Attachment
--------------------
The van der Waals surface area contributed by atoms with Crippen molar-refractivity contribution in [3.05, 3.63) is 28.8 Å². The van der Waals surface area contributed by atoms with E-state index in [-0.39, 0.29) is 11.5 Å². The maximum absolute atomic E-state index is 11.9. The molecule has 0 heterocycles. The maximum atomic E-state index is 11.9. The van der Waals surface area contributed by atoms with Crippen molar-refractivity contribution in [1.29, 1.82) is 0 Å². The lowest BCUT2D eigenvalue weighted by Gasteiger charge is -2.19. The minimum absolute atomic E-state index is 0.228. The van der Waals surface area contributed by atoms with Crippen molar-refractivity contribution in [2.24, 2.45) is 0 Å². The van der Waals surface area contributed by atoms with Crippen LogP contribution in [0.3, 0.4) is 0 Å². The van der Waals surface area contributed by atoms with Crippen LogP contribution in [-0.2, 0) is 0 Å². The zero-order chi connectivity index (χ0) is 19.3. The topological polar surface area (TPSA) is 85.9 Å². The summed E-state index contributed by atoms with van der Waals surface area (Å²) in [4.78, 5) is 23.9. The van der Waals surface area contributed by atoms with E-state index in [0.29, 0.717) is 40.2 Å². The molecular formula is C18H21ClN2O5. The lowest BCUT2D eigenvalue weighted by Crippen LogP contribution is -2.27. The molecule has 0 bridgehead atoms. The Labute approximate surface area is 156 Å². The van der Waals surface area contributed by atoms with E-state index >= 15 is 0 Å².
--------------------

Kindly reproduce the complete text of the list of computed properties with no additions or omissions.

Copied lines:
The van der Waals surface area contributed by atoms with Crippen molar-refractivity contribution in [3.05, 3.63) is 28.8 Å². The van der Waals surface area contributed by atoms with E-state index in [-0.39, 0.29) is 11.5 Å². The maximum absolute atomic E-state index is 11.9. The molecule has 0 heterocycles. The maximum atomic E-state index is 11.9. The van der Waals surface area contributed by atoms with Crippen molar-refractivity contribution in [1.29, 1.82) is 0 Å². The lowest BCUT2D eigenvalue weighted by Gasteiger charge is -2.19. The minimum absolute atomic E-state index is 0.228. The van der Waals surface area contributed by atoms with Crippen molar-refractivity contribution in [2.24, 2.45) is 0 Å². The van der Waals surface area contributed by atoms with Crippen LogP contribution in [0.3, 0.4) is 0 Å². The van der Waals surface area contributed by atoms with Crippen LogP contribution in [-0.2, 0) is 0 Å². The zero-order chi connectivity index (χ0) is 19.3. The topological polar surface area (TPSA) is 85.9 Å². The summed E-state index contributed by atoms with van der Waals surface area (Å²) in [4.78, 5) is 23.9. The van der Waals surface area contributed by atoms with E-state index in [0.29, 0.717) is 40.2 Å². The molecular formula is C18H21ClN2O5. The lowest BCUT2D eigenvalue weighted by Crippen LogP contribution is -2.27. The molecule has 0 bridgehead atoms. The Labute approximate surface area is 156 Å². The van der Waals surface area contributed by atoms with E-state index >= 15 is 0 Å².